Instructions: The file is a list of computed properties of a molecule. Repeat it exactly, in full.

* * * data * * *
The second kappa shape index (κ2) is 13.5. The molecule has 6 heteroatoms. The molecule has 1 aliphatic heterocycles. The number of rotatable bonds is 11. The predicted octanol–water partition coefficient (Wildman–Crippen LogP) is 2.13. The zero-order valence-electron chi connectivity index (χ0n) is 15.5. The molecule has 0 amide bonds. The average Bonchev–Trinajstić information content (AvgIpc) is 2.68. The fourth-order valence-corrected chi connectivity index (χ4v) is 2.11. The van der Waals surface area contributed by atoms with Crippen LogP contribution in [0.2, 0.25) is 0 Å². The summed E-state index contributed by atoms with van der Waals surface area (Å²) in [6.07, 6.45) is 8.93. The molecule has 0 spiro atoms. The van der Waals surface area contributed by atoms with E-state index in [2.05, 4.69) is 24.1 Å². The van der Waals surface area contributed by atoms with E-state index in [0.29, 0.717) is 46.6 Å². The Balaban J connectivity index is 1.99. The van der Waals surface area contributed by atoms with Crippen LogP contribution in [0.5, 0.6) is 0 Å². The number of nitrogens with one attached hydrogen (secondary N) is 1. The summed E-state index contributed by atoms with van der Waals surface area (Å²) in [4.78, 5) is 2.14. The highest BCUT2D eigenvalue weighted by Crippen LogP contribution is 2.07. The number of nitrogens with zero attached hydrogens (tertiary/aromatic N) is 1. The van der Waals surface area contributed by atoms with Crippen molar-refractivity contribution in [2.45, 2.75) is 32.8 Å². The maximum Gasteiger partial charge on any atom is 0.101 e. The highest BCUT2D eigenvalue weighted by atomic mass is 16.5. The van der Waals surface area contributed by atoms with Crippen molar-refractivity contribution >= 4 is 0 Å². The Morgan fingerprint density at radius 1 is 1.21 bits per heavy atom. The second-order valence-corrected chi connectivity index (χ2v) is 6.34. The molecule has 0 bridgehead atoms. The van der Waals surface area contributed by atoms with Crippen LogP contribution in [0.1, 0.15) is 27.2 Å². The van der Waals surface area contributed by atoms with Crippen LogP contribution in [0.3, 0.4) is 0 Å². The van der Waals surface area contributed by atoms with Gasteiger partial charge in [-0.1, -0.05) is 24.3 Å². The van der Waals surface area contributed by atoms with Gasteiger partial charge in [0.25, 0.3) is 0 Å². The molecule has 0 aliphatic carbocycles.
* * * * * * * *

The second kappa shape index (κ2) is 13.5. The molecule has 6 heteroatoms. The molecule has 1 aliphatic heterocycles. The number of rotatable bonds is 11. The predicted octanol–water partition coefficient (Wildman–Crippen LogP) is 2.13. The zero-order valence-electron chi connectivity index (χ0n) is 15.5. The molecule has 0 amide bonds. The average Bonchev–Trinajstić information content (AvgIpc) is 2.68. The fourth-order valence-corrected chi connectivity index (χ4v) is 2.11. The van der Waals surface area contributed by atoms with Crippen LogP contribution in [0.2, 0.25) is 0 Å². The summed E-state index contributed by atoms with van der Waals surface area (Å²) in [6.07, 6.45) is 8.93. The molecule has 0 spiro atoms. The van der Waals surface area contributed by atoms with E-state index in [2.05, 4.69) is 24.1 Å². The van der Waals surface area contributed by atoms with E-state index in [0.29, 0.717) is 46.6 Å². The Balaban J connectivity index is 1.99. The van der Waals surface area contributed by atoms with Crippen LogP contribution in [0.5, 0.6) is 0 Å². The number of nitrogens with one attached hydrogen (secondary N) is 1. The summed E-state index contributed by atoms with van der Waals surface area (Å²) in [4.78, 5) is 2.14. The highest BCUT2D eigenvalue weighted by Crippen LogP contribution is 2.07. The number of nitrogens with zero attached hydrogens (tertiary/aromatic N) is 1. The van der Waals surface area contributed by atoms with Crippen molar-refractivity contribution in [2.45, 2.75) is 32.8 Å². The maximum Gasteiger partial charge on any atom is 0.101 e. The highest BCUT2D eigenvalue weighted by atomic mass is 16.5. The van der Waals surface area contributed by atoms with Crippen molar-refractivity contribution >= 4 is 0 Å². The Morgan fingerprint density at radius 1 is 1.21 bits per heavy atom. The second-order valence-corrected chi connectivity index (χ2v) is 6.34. The molecule has 0 bridgehead atoms. The van der Waals surface area contributed by atoms with Crippen LogP contribution in [0.1, 0.15) is 27.2 Å². The van der Waals surface area contributed by atoms with Crippen LogP contribution in [0.3, 0.4) is 0 Å². The van der Waals surface area contributed by atoms with Gasteiger partial charge in [-0.1, -0.05) is 24.3 Å². The van der Waals surface area contributed by atoms with Gasteiger partial charge in [0.25, 0.3) is 0 Å². The molecule has 0 aliphatic carbocycles.